Discounting its enterprise-flavored server offerings, the Windows ecosystem currently consists of Windows RT and Windows Phone for ARM-based mobile devices and Windows 8.1 for x86 systems. According to Microsoft’s Julie Larson-Green, executive vice president of Devices and Studios for the tech titan, the company is looking to pare down that trinity as it continues its massive “One Microsoft” corporate reorganization.
Responding to a question about the Microsoft’s Surface RT strategy during last week’s UBS Global Technology Conference, Larson-Green hinted at a unified Windows platform. “We have the Windows Phone OS. We have Windows RT and we have full Windows. We’re not going to have three.”
The Redmond, Wash.-based software maker is already showing signs that a single Windows ecosystem is the way forward. Microsoft recently ramped up efforts to unify Windows and Windows Phone app development. A newly instituted developer registration scheme effectively gives Windows Phone developers access to Windows Dev Center resources, and vice versa.
And Microsoft needs to streamline its Windows portfolio if it hopes to continue to make gains in the mobile market, according to Canalys Research Analyst Pin Chen Tang. “Having three different operating systems to address the smart device landscape is confusing to both developers and consumers alike,” Tang said.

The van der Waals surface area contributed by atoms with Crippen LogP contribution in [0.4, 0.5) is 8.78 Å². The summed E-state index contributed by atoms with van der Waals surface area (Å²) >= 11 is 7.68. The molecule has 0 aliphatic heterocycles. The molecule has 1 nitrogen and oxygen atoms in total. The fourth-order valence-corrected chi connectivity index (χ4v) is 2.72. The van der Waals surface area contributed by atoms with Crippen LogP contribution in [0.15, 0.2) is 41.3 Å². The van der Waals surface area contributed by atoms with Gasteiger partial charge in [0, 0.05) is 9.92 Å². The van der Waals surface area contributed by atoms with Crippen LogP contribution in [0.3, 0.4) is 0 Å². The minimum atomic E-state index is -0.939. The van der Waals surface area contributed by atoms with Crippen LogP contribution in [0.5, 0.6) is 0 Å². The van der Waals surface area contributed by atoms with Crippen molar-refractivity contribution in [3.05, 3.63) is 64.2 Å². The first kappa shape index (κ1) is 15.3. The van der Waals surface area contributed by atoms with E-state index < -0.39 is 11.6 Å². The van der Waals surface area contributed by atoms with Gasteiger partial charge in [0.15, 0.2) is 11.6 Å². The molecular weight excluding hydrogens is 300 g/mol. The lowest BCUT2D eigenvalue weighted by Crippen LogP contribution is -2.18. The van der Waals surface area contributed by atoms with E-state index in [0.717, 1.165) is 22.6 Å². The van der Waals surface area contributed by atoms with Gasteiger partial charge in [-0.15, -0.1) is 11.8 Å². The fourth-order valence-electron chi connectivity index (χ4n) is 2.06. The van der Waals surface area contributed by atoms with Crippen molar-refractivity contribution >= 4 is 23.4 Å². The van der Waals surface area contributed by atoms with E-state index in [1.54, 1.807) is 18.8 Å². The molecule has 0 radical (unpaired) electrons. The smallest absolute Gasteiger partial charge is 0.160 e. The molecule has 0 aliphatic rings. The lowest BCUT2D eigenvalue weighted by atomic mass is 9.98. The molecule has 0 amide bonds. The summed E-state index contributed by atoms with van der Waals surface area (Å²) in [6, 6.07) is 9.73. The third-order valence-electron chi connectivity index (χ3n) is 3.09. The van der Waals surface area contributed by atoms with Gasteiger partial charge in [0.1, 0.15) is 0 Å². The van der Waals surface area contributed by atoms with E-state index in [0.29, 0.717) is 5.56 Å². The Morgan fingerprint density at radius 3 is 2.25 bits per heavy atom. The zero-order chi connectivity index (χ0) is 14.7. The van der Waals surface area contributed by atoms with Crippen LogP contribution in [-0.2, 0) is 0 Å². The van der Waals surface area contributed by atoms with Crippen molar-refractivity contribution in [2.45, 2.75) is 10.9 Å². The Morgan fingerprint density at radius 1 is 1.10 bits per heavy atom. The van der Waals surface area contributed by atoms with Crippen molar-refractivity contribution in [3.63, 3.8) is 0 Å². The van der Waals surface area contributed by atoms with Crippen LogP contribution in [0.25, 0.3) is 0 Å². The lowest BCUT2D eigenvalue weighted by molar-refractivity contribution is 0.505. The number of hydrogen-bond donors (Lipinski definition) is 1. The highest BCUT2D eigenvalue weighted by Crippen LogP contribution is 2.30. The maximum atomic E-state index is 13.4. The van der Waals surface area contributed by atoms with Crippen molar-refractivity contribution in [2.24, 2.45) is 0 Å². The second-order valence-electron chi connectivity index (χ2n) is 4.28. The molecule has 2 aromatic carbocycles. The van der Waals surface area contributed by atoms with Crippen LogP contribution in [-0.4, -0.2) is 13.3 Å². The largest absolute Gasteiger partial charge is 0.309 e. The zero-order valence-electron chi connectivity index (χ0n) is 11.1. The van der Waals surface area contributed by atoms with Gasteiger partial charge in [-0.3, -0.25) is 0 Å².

Microsoft’s Surface RT tablet, which runs the ARM-compatible Windows RT version of Windows 8, failed to live up to expectations, let alone pose a threat to Apple’s iPad. Despite its splashy launch alongside the company’s Windows 8 operating system in 2012, the consumers largely gave the device the cold shoulder.
In July, the company announced that it had taken a $900 million write-off due to the underperforming tablet. Surface RT represented a big blemish on otherwise strong financials for the company’s fourth quarter.
Larson-Green shed some light on what may have gone wrong. She said that Microsoft sought to deliver a device that delivered “the full power of your Windows PC, and the simplicity of a tablet experience that can also be productive.” Microsoft didn’t drive that message through. “I think we didn’t explain that super-well,” she said. Explaining why consumers possibly balked, Larson-Green added, “It just didn’t do everything that you expected Windows to do.”
Larson-Green also offered an insider’s view on the state of the “One Microsoft” reorganization efforts. Cross-team collaborations are nothing new to Microsoft, she claimed, citing Bing and Xbox music and video on Windows as examples. Yet there was room for improvement, she suggested, saying “the incentives in how you worked, we had different ship cycles, we had different P&L [profit and loss] goals. There was no mal-intent, it was just we were busy with our own things.”
“Now we’re busy with one thing,” added Larson-Green. Efforts to align Microsoft’s business units include weekly leadership team meeting and off-site product leadership session where execs work on cross-company scenarios, she said.